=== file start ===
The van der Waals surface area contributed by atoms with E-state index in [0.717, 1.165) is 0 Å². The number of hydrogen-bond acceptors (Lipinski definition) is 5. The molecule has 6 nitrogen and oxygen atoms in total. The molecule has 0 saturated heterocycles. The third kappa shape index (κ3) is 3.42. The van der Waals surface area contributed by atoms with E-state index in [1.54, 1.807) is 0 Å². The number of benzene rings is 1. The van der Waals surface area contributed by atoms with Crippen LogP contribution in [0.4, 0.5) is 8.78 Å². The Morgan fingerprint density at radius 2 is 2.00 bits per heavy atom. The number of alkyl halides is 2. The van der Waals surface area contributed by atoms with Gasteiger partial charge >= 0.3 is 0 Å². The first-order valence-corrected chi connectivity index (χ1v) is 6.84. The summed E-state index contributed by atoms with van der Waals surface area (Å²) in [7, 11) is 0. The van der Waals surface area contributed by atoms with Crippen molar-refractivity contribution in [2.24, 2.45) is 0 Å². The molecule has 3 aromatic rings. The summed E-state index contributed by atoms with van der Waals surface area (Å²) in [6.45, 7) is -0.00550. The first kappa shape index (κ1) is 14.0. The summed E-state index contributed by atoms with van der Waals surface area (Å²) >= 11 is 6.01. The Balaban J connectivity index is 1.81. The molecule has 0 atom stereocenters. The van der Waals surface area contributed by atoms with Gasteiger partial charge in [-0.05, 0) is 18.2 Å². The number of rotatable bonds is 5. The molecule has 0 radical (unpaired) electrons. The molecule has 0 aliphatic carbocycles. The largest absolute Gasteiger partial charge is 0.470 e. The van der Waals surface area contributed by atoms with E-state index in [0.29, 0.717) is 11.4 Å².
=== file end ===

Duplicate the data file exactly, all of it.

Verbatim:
The van der Waals surface area contributed by atoms with E-state index in [0.717, 1.165) is 0 Å². The number of hydrogen-bond acceptors (Lipinski definition) is 5. The molecule has 6 nitrogen and oxygen atoms in total. The molecule has 0 saturated heterocycles. The third kappa shape index (κ3) is 3.42. The van der Waals surface area contributed by atoms with E-state index in [1.54, 1.807) is 0 Å². The number of benzene rings is 1. The van der Waals surface area contributed by atoms with Crippen LogP contribution in [0.4, 0.5) is 8.78 Å². The Morgan fingerprint density at radius 2 is 2.00 bits per heavy atom. The number of alkyl halides is 2. The van der Waals surface area contributed by atoms with Gasteiger partial charge >= 0.3 is 0 Å². The first-order valence-corrected chi connectivity index (χ1v) is 6.84. The summed E-state index contributed by atoms with van der Waals surface area (Å²) in [7, 11) is 0. The van der Waals surface area contributed by atoms with Crippen molar-refractivity contribution in [2.24, 2.45) is 0 Å². The molecule has 3 aromatic rings. The summed E-state index contributed by atoms with van der Waals surface area (Å²) in [6.45, 7) is -0.00550. The first kappa shape index (κ1) is 14.0. The summed E-state index contributed by atoms with van der Waals surface area (Å²) >= 11 is 6.01. The Balaban J connectivity index is 1.81. The molecule has 0 atom stereocenters. The van der Waals surface area contributed by atoms with Gasteiger partial charge in [-0.05, 0) is 18.2 Å². The number of rotatable bonds is 5. The molecule has 0 radical (unpaired) electrons. The molecule has 0 aliphatic carbocycles. The largest absolute Gasteiger partial charge is 0.470 e. The van der Waals surface area contributed by atoms with E-state index in [0.29, 0.717) is 11.4 Å².